Business Take: Does the NBA's Donald Sterling Ban Set a Bad Business Precedent?

Be a not-so-secret racist and the NBA's owners and leadership looks the other way. Have your mistress release tapes of your racist remarks and get a lifetime ban.

In the first episode of Business Take, the show that gives you the Foolish perspective on the most important business stories of the week, host Jason Hellmann and Fool contributor Daniel Kline discuss the fallout of NBA Commissioner Adam Silver's decision to not only fine Los Angeles Clippers Owner Donald Sterling $2.5 million for his racist rant, but to ban him for life, and begin the process of removing him as an owner.

The two discuss not only the impact of the move on the NBA and its sponsors, but also the business implications of penalizing someone for expressing views that are repugnant but not illegal.  

Kline spoke about how Sterling has made no effort to distance himself from his comments or claim they are being somehow misinterpreted, and whether the NBA can actually strip him of the team. If Sterling decides to use every legal option to hold onto the team, would business concerns ultimately force him to sell? Between sponsors dropping out and fans not buying tickets or watching games on TV, the pressure on Sterling's wallet will be enormous.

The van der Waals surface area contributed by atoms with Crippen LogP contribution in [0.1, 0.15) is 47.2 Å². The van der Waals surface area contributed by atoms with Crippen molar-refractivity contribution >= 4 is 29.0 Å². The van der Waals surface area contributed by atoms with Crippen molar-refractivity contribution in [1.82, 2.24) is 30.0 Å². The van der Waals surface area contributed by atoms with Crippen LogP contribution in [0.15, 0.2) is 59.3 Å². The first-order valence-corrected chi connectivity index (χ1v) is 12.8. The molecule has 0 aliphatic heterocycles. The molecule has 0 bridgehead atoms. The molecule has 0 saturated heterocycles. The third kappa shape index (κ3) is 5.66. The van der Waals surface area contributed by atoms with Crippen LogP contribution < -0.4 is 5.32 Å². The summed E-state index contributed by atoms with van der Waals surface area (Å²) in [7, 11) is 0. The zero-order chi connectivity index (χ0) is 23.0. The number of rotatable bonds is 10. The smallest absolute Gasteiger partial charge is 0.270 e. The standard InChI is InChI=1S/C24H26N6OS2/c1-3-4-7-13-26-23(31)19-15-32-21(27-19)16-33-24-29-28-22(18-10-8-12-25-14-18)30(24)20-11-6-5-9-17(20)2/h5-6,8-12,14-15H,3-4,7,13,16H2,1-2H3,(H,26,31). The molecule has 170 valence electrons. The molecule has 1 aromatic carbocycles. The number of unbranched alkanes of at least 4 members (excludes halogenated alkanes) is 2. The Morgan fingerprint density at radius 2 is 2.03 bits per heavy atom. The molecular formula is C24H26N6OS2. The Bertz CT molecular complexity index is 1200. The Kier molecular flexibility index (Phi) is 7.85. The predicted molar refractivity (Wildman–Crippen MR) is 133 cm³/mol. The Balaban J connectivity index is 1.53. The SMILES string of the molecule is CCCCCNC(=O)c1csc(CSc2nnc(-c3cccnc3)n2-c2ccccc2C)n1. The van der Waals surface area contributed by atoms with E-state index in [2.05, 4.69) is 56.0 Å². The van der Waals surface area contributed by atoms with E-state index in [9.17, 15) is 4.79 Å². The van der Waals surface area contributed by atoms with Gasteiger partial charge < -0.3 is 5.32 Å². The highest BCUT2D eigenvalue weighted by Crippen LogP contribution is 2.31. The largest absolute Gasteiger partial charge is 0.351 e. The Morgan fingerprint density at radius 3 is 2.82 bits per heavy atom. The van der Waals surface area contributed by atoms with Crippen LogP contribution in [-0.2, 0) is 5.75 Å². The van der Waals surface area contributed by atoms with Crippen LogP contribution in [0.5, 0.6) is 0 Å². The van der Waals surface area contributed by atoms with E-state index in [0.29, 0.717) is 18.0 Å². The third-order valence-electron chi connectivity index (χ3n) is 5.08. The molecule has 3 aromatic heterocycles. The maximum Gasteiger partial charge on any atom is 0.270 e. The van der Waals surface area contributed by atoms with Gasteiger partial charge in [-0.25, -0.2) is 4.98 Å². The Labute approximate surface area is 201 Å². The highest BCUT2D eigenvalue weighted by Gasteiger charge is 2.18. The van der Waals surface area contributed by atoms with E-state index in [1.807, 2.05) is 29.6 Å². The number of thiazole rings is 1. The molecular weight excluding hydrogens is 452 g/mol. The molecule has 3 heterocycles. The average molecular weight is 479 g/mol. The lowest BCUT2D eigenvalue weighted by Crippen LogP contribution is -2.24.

Even the NBA's national television partners; which include Walt Disney's  (NYSE: DIS  ) ABC and ESPN and Time Warner  (NYSE: TWX  ) , which have been quiet so far, are likely to distance themselves from the racist owner.

No matter what the NBA does and how quickly it moves, the future of the franchise is likely not with Sterling even if he chooses to fight. Because as Hellmann and Kline discussed, that won't make sense.

Now it's your turn to weigh in using the comments box below. Do you have any concerns that the NBA is creating a bad precedent? Could doing the right thing for the right reasons ever be wrong?

Are you ready to profit from this $14.4 trillion revolution?
Let's face it, every investor wants to get in on revolutionary ideas before they hit it big. Like buying PC-maker Dell in the late 1980s, before the consumer computing boom. Or purchasing stock in e-commerce pioneer Amazon.com in the late 1990s, when it was nothing more than an upstart online bookstore. The problem is, most investors don't understand the key to investing in hyper-growth markets. The real trick is to find a small-cap "pure-play" and then watch as it grows in EXPLOSIVE lockstep with its industry. Our expert team of equity analysts has identified one stock that's poised to produce rocket-ship returns with the next $14.4 TRILLION industry. Click here to get the full story in this eye-opening report.


Read/Post Comments (0) | Recommend This Article (0)

Comments from our Foolish Readers

Help us keep this a respectfully Foolish area! This is a place for our readers to discuss, debate, and learn more about the Foolish investing topic you read about above. Help us keep it clean and safe. If you believe a comment is abusive or otherwise violates our Fool's Rules, please report it via the Report this Comment Report this Comment icon found on every comment.

Be the first one to comment on this article.

DocumentId: 2941831, ~/Articles/ArticleHandler.aspx, 7/25/2014 9:06:14 PM

Report This Comment

Use this area to report a comment that you believe is in violation of the community guidelines. Our team will review the entry and take any appropriate action.

Sending report...


Advertisement